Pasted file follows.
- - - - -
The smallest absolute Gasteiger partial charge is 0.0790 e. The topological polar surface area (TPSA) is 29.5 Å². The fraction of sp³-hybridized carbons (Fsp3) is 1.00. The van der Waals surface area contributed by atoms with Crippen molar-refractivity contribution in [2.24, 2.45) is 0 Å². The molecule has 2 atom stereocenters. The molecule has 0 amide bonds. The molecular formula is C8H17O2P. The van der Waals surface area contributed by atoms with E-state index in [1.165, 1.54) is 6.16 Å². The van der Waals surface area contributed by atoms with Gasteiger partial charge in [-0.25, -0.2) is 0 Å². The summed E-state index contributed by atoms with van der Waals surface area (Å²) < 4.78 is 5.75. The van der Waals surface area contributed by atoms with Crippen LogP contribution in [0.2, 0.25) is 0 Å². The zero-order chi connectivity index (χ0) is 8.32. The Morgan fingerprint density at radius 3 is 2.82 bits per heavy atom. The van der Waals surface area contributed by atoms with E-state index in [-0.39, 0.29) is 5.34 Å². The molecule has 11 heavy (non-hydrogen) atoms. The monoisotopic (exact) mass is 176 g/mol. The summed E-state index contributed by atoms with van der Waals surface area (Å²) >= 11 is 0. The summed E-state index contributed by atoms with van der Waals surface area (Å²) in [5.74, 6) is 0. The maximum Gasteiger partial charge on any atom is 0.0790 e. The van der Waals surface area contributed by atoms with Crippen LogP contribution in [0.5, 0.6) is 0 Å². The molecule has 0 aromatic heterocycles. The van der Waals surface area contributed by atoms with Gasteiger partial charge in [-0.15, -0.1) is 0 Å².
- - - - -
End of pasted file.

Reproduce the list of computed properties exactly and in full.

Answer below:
The smallest absolute Gasteiger partial charge is 0.0790 e. The topological polar surface area (TPSA) is 29.5 Å². The fraction of sp³-hybridized carbons (Fsp3) is 1.00. The van der Waals surface area contributed by atoms with Crippen molar-refractivity contribution in [2.24, 2.45) is 0 Å². The molecule has 2 atom stereocenters. The molecule has 0 amide bonds. The molecular formula is C8H17O2P. The van der Waals surface area contributed by atoms with E-state index in [1.165, 1.54) is 6.16 Å². The van der Waals surface area contributed by atoms with Gasteiger partial charge in [-0.25, -0.2) is 0 Å². The summed E-state index contributed by atoms with van der Waals surface area (Å²) < 4.78 is 5.75. The van der Waals surface area contributed by atoms with Crippen LogP contribution in [0.2, 0.25) is 0 Å². The zero-order chi connectivity index (χ0) is 8.32. The Morgan fingerprint density at radius 3 is 2.82 bits per heavy atom. The van der Waals surface area contributed by atoms with E-state index in [-0.39, 0.29) is 5.34 Å². The molecule has 11 heavy (non-hydrogen) atoms. The monoisotopic (exact) mass is 176 g/mol. The summed E-state index contributed by atoms with van der Waals surface area (Å²) >= 11 is 0. The summed E-state index contributed by atoms with van der Waals surface area (Å²) in [5.74, 6) is 0. The maximum Gasteiger partial charge on any atom is 0.0790 e. The van der Waals surface area contributed by atoms with Crippen LogP contribution in [0.5, 0.6) is 0 Å². The molecule has 0 aromatic heterocycles. The van der Waals surface area contributed by atoms with Gasteiger partial charge in [-0.15, -0.1) is 0 Å².